This is just a sampling of the many documents available for United Nations delegates discussing the big problem of small arms. Despite the hard work, attractive literature and dedicated campaigning by the NGO community, the January 2006 meeting ended with a fizzle. It was intended to set the agenda for the second world summit on small arms in June 2006, called the Review Conference or REVCOM. In June, delegates will review the Program of Action (or "Programme" as they say at the UN) on small arms-- the world's first agreement on controlling the proliferation of guns, signed in 2001.

Delegates at the June 2006 conference will discuss global principles to control the arms trade and to prevent guns from being transferred to places where they could be used to violate human rights, fuel conflict or hinder development. The RevCom will also tackle the tricky issue of how to strengthen national firearm laws, because civilian guns constitute a major supply source for the illegal traffic.

IANSA says that the conference in June will be the only opportunity before 2012 for governments to make the commitments to protect people from gun violence.

What's at Stake?

"There is nothing small or light about small and light weapons" said Canadian delegate Earl Turcotte in his opening presentation. He is right. There are 639 million of these weapons in circulation and 8 million more are produced every year. More than a half-million people each year- or 10,000 each week- are killed by guns, and Turcotte notes that most of those people are civilians and at least a third of them are killed in countries at peace.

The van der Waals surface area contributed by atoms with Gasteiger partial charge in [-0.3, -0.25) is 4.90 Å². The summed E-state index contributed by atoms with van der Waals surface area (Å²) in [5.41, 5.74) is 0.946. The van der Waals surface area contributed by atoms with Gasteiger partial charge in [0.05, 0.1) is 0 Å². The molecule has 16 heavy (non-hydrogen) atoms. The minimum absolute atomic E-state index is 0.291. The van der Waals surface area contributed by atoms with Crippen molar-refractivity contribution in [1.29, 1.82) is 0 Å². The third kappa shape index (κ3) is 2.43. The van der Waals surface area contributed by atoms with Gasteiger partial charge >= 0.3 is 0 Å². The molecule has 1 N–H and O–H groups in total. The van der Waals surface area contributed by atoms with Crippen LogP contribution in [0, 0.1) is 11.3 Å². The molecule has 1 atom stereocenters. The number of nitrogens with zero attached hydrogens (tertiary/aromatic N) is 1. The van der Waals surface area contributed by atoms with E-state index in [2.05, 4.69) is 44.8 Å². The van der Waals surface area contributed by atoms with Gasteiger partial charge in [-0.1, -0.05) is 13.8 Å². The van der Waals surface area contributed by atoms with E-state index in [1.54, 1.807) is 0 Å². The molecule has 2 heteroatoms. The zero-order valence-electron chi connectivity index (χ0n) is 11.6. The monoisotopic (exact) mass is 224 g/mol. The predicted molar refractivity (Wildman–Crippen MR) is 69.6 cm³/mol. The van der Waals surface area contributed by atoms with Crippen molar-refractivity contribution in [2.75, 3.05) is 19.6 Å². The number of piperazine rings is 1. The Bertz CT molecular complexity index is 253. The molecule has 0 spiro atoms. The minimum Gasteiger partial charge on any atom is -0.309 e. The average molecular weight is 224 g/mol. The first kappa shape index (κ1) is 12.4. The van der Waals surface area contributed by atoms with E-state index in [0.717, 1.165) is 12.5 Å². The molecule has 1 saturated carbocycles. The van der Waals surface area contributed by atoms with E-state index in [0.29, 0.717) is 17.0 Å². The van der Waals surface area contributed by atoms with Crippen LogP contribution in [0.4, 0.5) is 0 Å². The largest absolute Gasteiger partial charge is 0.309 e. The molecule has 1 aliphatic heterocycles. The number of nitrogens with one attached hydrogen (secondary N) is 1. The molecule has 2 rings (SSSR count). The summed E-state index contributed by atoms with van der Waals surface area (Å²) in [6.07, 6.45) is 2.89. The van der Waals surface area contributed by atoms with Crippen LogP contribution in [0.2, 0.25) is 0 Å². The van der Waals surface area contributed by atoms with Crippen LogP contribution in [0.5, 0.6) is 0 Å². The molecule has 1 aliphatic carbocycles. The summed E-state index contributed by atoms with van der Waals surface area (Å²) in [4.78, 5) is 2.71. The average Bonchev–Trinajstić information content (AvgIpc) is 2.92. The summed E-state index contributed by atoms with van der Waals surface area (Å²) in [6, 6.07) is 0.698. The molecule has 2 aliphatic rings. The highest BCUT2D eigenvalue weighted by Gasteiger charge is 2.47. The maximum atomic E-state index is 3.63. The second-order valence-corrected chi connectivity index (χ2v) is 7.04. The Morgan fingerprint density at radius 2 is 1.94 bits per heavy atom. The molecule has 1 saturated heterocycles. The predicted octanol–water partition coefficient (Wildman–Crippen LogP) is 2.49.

Sarah Margon, the director of Oxfam, is blunt about the need for strict controls on small arms sales, saying, "no one but a criminal would knowingly sell a gun to a murderer, yet governments can sell weapons to regimes with a history of human rights violators or to countries where weapons will go to war criminals." Oxfam, along with other larger humanitarian organizations and IANSA, are pushing for an International Arms Trade Treaty that would create legally binding arms controls and ensure that all governments control arms to the same basic international standards.

Progress is being made in organizing for an Arms Trade Treaty-so far 43 of the United Nations 191 members have stated their support for the idea. But overall, advancement towards curbing small arms has been slowed by the actions of a number of key states. For example, in July of 2005, a week-long small arms meeting ended with a voluntary agreement on tracking small arms that IANSA called "toothless and riddled with holes." The United States, Iran and Egypt opposed a legally binding treaty that covered ammunition as well as weapons.

U.S. Opposition: Simply Supply and Demand